Rio de Janeiro is the second-most populous municipality in Brazil and the sixth-most populous in the Americas. The metropolis is anchor to the Rio de Janeiro metropolitan area, the second-most populous metropolitan area in Brazil and sixth-most populous in the Americas. Rio de Janeiro is the capital of the state of Rio de Janeiro, Brazil's third-most populous state. Part of the city has been designated as a World Heritage Site, named "Rio de Janeiro: CariocaLandscapes between the Mountain and the Sea", by UNESCO on 1 July 2012 as a Cultural Landscape.
Founded in 1565 by the Portuguese, the city was initially the seat of the Captaincy of Rio de Janeiro, a domain of the Portuguese Empire. Later, in 1763, it became the capital of the State of Brazil, a state of the Portuguese Empire. In 1808, when the Portuguese Royal Court transferred itself from Portugal to Brazil, Rio de Janeiro became the chosen seat of the court of Queen Maria I of Portugal, who subsequently, in 1815, under the leadership of her son, the Prince Regent, and future King João VI of Portugal, raised Brazil to the dignity of a kingdom, within the United Kingdom of Portugal, Brazil, and Algarves. Rio stayed the capital of the pluricontinental Lusitanian monarchy until 1822, when the War of Brazilian Independence began. This is one of the few instances in history that the capital of a colonising country officially shifted to a city in one of its colonies. Rio de Janeiro subsequently served as the capital of the independent monarchy, the Empire of Brazil, until 1889, and then the capital of a republican Brazil until 1960 when the capital was transferred to Brasília.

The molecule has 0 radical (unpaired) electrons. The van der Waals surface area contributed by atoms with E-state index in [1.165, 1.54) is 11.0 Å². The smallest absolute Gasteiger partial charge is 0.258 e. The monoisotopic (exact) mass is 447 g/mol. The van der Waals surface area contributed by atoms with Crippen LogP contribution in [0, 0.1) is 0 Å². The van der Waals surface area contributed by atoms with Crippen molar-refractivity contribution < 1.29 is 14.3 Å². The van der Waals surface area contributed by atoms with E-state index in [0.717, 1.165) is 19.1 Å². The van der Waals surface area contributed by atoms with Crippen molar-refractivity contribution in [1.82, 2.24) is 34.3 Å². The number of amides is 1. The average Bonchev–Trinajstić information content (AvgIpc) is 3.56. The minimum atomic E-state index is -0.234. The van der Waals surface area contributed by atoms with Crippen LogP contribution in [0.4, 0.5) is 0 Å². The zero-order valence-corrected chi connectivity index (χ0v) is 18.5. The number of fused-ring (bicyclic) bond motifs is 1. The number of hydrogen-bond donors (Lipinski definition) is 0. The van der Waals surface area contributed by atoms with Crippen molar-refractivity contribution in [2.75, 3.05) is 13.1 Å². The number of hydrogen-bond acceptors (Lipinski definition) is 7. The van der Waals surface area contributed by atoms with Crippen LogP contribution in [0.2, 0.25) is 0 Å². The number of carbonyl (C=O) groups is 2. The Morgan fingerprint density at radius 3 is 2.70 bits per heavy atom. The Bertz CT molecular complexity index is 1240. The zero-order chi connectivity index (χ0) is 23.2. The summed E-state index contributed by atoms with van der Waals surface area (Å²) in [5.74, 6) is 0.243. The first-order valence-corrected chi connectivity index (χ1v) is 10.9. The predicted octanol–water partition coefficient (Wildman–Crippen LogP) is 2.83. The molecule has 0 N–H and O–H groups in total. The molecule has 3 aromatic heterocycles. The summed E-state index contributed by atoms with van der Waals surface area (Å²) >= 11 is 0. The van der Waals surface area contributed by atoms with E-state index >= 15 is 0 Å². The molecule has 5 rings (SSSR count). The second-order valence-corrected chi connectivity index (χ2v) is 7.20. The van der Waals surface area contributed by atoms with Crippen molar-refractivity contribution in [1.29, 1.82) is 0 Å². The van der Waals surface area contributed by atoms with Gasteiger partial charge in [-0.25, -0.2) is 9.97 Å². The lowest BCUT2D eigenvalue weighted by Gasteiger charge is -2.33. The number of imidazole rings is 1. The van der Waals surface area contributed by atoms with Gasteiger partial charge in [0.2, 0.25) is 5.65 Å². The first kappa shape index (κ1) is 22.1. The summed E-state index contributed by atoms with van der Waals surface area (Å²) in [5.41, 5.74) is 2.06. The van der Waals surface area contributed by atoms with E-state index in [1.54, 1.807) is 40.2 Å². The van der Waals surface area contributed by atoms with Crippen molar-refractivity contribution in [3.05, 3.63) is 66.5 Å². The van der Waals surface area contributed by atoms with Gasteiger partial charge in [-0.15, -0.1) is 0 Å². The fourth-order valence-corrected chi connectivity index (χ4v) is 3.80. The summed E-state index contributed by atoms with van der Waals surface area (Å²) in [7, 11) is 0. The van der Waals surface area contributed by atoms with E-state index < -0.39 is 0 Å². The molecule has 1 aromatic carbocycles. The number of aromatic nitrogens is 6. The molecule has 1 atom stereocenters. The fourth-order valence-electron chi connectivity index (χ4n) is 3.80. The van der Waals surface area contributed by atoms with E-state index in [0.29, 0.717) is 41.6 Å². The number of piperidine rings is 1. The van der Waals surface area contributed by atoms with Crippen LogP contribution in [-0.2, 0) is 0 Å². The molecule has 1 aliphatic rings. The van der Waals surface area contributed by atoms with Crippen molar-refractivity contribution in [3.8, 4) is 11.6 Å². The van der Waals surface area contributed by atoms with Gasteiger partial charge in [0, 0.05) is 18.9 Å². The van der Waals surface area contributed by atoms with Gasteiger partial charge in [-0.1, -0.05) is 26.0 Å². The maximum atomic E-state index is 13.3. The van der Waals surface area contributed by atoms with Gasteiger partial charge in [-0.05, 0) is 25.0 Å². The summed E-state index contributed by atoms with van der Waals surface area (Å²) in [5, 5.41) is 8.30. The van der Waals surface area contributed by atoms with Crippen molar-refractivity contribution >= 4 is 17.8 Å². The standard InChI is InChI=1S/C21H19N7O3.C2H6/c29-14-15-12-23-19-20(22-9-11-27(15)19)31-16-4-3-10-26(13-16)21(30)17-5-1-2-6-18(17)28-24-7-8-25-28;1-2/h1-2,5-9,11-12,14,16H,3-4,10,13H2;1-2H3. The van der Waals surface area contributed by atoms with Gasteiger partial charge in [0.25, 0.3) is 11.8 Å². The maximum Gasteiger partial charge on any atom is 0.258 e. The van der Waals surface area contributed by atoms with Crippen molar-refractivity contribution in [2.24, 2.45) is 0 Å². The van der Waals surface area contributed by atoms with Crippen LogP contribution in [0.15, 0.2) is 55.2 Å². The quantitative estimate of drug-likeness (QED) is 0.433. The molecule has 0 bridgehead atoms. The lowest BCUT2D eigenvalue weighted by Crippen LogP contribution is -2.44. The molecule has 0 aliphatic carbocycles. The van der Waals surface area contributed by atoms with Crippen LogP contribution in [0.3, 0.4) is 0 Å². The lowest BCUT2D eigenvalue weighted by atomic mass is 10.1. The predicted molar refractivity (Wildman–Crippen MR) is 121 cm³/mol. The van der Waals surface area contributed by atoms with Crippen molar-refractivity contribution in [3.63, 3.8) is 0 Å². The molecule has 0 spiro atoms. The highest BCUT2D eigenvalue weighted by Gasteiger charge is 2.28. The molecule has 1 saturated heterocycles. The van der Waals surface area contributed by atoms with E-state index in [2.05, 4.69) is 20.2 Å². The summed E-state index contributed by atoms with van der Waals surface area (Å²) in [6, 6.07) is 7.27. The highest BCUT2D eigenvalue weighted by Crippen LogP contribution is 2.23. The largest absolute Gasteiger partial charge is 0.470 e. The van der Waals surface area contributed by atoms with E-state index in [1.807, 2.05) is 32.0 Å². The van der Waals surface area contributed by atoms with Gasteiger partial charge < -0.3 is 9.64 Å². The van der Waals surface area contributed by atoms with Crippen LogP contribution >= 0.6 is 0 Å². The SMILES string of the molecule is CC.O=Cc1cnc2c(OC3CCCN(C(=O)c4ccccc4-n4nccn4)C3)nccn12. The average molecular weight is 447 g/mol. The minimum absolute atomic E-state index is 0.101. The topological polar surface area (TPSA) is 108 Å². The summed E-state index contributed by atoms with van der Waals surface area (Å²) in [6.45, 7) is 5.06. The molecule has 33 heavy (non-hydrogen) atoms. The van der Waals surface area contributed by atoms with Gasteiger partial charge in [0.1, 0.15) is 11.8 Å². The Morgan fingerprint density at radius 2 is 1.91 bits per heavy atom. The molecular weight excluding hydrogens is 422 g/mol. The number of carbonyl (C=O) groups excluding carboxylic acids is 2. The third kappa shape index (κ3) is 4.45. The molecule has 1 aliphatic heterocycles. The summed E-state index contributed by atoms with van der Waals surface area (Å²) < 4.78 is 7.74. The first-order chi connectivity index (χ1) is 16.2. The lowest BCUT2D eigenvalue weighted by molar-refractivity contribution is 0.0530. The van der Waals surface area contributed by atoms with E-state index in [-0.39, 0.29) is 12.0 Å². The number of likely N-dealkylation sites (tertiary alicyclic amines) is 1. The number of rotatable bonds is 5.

Armação dos Búzios, often referred to as just Búzios, is a resort town and a municipality located in the state of Rio de Janeiro, Brazil. In 2012, its population consisted of 23,463 inhabitants and its area of 69 km². Today, Búzios is a popular getaway from the city and a worldwide tourist site, especially among Brazilians and Argentinians.
In the early 1900s Búzios was an almost unknown village of fishermen. It remained as such until 1964, when the French actress Brigitte Bardot visited Búzios, since then Búzios became popular with the Carioca’s high society, who wanted to escape from the chaotic city life of Rio de Janeiro and enjoy over 23 beaches that the peninsula offers. The city grew to be an international tourist destination.
Today, the peninsula is a travelling site that offers calmness, direct contact with nature and scenic views. The west coast beaches offer calm, clear waters while the east coast ones, facing the open sea, are more wild and draw surfers and water sports enthusiasts. Azeda, Ferradura, João Fernandes and Armação are amongst the most popular beaches in town. At night, Rua das Pedras, Buzios' main street, offers its visitors an active nightlife and a great variety of shopping and restaurants.